May seems a safe pair of hands as prime minister but she went completely native when she was at the Home Office, even to the point of campaigning to repeal the Human Rights Act 1998. This is in contrast to Amber Rudd who is obviously a compassionate home secretary and is genuinely angry that this happened on her watch when the fault is Theresa May’s.
But enough of politics. The way the law works is that apart from British citizens, who have the right of abode, everyone else is subject to immigration control. Although EU nationals have freedom of movement within the EU when exercising rights as EU citizens, they are subject to some control and will be subject to full immigration control after Brexit.
Immigration control means that you need permission to enter and remain in the UK and are liable to deportation if you commit a criminal offence or if your presence is not conducive to the public good.
Commonwealth citizens are British subjects but they are not British citizens. Those that settled in the UK before 1973 acquired rights and privileges on account of their umbrella nationality. They have the right to vote in national elections, the right to work in government service and protection of their settled immigration status including exemption from deportation.
Everyone settled in the UK on or before 1973 was deemed to have indefinite leave to remain in the UK by operation of the law without having to prove their settled status – their presence in the UK was not necessarily known to the authorities as there is no system of identity cards in Britain.
If you needed to travel, however, it was advisable to regularise your stay by getting a British passport or indefinite leave to remain (ILR) endorsed on your passport to preserve your right to come back as a returning resident.
Many West Indian immigrants did not travel and therefore did not regularise their stay as they had no need to do so. Until, that is, the coming into force of the Immigration Act 2014 when their settled status was questioned internally – at work, by their GPs, the NHS and the Department of Work and Pensions among others.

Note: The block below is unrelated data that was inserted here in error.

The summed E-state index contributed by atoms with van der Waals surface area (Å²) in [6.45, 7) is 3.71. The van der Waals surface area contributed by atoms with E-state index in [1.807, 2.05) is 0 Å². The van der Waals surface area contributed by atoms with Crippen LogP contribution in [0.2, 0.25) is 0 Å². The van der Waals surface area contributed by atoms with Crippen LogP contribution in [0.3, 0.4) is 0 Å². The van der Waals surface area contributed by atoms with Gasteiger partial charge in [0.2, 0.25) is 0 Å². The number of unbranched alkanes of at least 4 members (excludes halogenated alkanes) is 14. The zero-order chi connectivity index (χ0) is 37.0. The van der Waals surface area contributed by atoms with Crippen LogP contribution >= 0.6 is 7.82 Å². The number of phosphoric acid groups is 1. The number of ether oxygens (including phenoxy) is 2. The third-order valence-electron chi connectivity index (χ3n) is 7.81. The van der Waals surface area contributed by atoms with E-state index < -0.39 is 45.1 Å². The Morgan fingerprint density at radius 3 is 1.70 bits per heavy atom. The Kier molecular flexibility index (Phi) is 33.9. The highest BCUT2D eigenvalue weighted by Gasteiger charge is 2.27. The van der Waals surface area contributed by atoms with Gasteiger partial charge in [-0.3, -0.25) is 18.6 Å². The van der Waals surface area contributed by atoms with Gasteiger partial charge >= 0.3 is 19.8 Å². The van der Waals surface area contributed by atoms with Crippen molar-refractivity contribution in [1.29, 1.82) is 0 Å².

The problem thrown up by the Windrush scandal is that under the Immigration Act 2014 immigration control has been extended to internal control whereby persons who are not British or EU citizens are required to prove they are lawfully in the UK and entitled to live, work, study, seek medical treatment or open a bank account.
This has, infelicitously, been termed a hostile environment devised to target illegal immigration. In my experience, illegal immigrants gravitate to the black economy and immigrant-friendly environments among established communities where they can live and work undetected. The irony of the Windrush scandal is that the West Indian community is the least involved in sheltering illegal immigrants.
Collateral damage is a term borrowed from the recent wars in Iraq and Afghanistan. Every time civilians in large numbers in hospitals and schools are killed it is claimed by the West that it was either in error or as a result of collateral damage – in contrast to terrorists who deliberately target civilians.
But if collateral damage is the consequence of a hostile environment created by the power inflicting collateral damage in the knowledge that large numbers of innocent civilians will be harmed there can be no moral high ground.
It is the same with government policy contained in enacted law. If it is known that a particular law harms innocent individuals in the process of targeting wrongdoers it is a bad law that need not be followed: it has been the case since the time of Antigone that we do not have to obey bad laws!
Alper Ali Riza is a queen’s counsel in the UK and a part-time judge